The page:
Tai­wan sees first Ja­panese en­cephali­tis case of the year

The China Post - - LOCAL -

Tai­wan’s Cen­ters for Dis­ease Con­trol (CDC) an­nounced Fri­day the year’s first case of Ja­panese en­cephali­tis and urged the public to get vac­ci­nated and avoid mos­qui­toes, the pri­mary vec­tor of the dis­ease.

The pa­tient is a 31-year-old house­wife in South­ern Tai­wan, who re­mains in crit­i­cal con­di­tion af­ter be­ing con­firmed to have the dis­ease two days ago.

She de­vel­oped a fever and headache June 2 and was hos­pi­tal­ized June 4 af­ter her symptoms per­sisted and she be­gan de­vel­op­ing dizzi­ness and vom­it­ing, the CDC said.

Ja­panese en­cephali­tis usu­ally be­comes preva­lent be­tween May and Oc­to­ber and peaks in June and July, ac­cord­ing to the CDC.

From 2010 to 2014, the to­tal num­bers of con­firmed Ja­panese en­cephali­tis cases re­spec­tively were 33, 22, 32, 16 and 18, it said.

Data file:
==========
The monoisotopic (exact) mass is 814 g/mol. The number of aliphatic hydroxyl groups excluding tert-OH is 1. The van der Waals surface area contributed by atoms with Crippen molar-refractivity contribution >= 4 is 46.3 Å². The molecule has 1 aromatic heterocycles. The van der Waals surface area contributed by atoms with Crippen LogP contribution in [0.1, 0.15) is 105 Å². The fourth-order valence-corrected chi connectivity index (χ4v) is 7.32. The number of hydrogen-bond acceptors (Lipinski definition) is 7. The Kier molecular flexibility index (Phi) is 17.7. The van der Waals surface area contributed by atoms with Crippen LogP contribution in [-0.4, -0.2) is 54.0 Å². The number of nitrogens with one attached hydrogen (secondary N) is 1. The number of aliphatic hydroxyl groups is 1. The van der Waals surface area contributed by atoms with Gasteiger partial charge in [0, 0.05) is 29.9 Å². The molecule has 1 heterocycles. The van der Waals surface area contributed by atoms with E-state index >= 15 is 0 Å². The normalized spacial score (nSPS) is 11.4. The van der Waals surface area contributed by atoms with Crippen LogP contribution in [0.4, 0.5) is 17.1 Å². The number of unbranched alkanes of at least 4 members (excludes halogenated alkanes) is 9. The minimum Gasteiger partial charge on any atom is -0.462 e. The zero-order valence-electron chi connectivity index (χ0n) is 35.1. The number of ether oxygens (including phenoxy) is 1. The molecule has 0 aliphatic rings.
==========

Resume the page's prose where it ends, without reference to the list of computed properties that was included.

Peo­ple of all ages can be­come in­fected, the CDC warned, adding that peo­ple aged be­tween 30 and 59 are at in­creased risk of in­fec­tion. Ac­cord­ing to CDC data, peo­ple in this age group are more likely than oth­ers to be ex­posed to the vec­tor mos­qui­toes.

Per­sonal pre­ven­tive mea­sures in­clude the use of re­pel­lents, longsleeved clothes, coils and va­por­iz­ers, it said.

Ac­cord­ing to the World Health Or­ga­ni­za­tion, Ja­panese en­cephali­tis in­fec­tions are mild or with­out ap­par­ent symptoms, but ap­prox­i­mately one in 250 in­fec­tions re­sults in se­vere dis­ease char­ac­ter­ized by rapid on­set of high fever, headache and death.

The case-fa­tal­ity rate can be as high as 30 per­cent among those with dis­ease symptoms.

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